Friday, October 2, 2009

Get Grounded

October 4

Get Grounded

October 13th, 2009 @ 8:00, The Drake Hotel

A Concert toBuild Awareness of Mental Illness and Suicide

So often mental illness and suicide are never talked about and people are left to struggle in silence. It takes courage to bring these issues out of the shadows. Mandi Siatkowski is the courageous voice of Get Grounded, a benefit concert celebrating her brother’s life.

On October 14th, 2004, Mandi lost her brother to suicide. In Mandi’s own words: “My bother Daniel was a beautiful person, a sensitive soul and my best friend.”

To mark the 5-year anniversary of her family’s loss, Mandi has organized this benefit concert to support people living with mental illness. She has arranged a lineup of exciting Canadian musicians. She will be sharing the stage with Canadian artists Grainne Ryan, Darryl Costello, and Roma Page. Collectively, these artists have been influenced by Neil Young, Bob Dylan, Sheryl Crow, Radiohead and Peter Gabriel.

Come out for a night of music and celebration.

Thursday, October 1, 2009

Mental Illness Awareness Week

October 4 to October 10

Mental Illness Awareness Week

Why Mental Illness Awareness Week? For too long, Canadians with mental illnesses have been in the shadows. Too few Canadians know about the burden of mental illness on our society, and too few sufferers seek help when they need it. Mental Illness Awareness Week seeks to raise awareness of the level of mental illness in Canada; to reduce negative stigma about mental illness amongst the general population and health care professionals; and to promote the positive effects of best practice in prevention, diagnosis and medical treatment.

If anyone can appreciate the need for buiding awareness about mental illness it would be our family. Oh, wait ... we are not alone - we are joined by the hundreds of thousands of other families, millions even, that live with the effects of mental illness every day. Too many people are silent about their experience, too many people suffer in the shadows. There is hope out there and with the right treatment there is recovery.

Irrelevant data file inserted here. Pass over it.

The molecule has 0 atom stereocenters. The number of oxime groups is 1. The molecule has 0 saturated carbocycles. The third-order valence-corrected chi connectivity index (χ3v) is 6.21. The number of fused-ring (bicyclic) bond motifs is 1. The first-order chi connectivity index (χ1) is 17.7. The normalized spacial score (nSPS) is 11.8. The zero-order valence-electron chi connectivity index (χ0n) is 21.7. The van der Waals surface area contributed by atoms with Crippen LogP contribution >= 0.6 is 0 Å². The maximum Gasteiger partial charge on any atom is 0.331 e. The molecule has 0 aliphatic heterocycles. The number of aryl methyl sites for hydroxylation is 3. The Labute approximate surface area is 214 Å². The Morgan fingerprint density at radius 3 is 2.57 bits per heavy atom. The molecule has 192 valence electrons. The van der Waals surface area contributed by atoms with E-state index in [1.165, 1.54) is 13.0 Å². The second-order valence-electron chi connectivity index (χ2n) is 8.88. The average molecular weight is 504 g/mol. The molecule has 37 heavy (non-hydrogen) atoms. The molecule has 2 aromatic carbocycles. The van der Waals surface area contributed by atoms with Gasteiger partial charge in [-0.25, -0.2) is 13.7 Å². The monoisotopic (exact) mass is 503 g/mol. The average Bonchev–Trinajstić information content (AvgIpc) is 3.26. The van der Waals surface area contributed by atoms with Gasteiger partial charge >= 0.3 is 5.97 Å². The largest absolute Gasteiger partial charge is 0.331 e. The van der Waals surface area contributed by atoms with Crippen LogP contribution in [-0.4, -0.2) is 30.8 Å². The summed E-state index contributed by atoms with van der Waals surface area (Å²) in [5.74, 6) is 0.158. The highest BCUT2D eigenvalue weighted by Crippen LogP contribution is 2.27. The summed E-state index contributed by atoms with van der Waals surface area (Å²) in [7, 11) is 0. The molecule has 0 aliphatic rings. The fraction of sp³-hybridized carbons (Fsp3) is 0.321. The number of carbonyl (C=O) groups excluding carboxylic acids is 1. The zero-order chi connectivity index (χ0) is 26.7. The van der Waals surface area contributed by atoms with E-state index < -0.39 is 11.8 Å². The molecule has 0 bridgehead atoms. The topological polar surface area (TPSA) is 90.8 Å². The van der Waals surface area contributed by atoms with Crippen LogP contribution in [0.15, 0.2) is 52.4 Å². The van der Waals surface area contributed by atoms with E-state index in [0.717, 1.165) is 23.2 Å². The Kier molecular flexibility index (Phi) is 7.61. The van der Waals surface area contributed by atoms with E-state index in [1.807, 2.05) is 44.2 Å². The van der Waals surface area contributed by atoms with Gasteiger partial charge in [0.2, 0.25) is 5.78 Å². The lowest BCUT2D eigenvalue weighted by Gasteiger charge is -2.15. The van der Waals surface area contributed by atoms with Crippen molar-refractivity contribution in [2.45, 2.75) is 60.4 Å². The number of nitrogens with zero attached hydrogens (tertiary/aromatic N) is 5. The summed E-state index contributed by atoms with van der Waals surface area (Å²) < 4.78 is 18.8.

Recovery is possible. That's worth repeating. R e c o v e r y i s p o s s i b l e.

In fact, surveys show that between 80 % and 90% of people with a mental illness that seek help recover and go on to lead full and satisfying lives.

But . . . and wait for it because it's a big one . . .

Only one third of those who need mental health services in Canada actually receive them.

Why? you ask. Well, since you did, here goes.

Forty six percent of Canadians think people use the term mental illness as an excuse for bad behaviour; and 27% are fearful of being around people who suffer from serious mental illness.

Only 12% of Canadians said they would hire a lawyer who has a mental illness, and only 49% said they would socialize with a friend who has a serious mental illness.

Just 50% of Canadians would tell friends or co workers that they have a family member with a mental illness compared to 72% who would discuss diagnoses of cancer or 68% diabetes in the family.

And all of the above is negative stereotypes and discrimination and that spells stigma.

Stigma is reported to be the greatest barrier preventing people from seeking treatment for symptoms of mental illness.

It's time to break down the barriers and erase the stigma. It's time to talk about mental illness... out loud.

Awareness works to open minds and open hearts.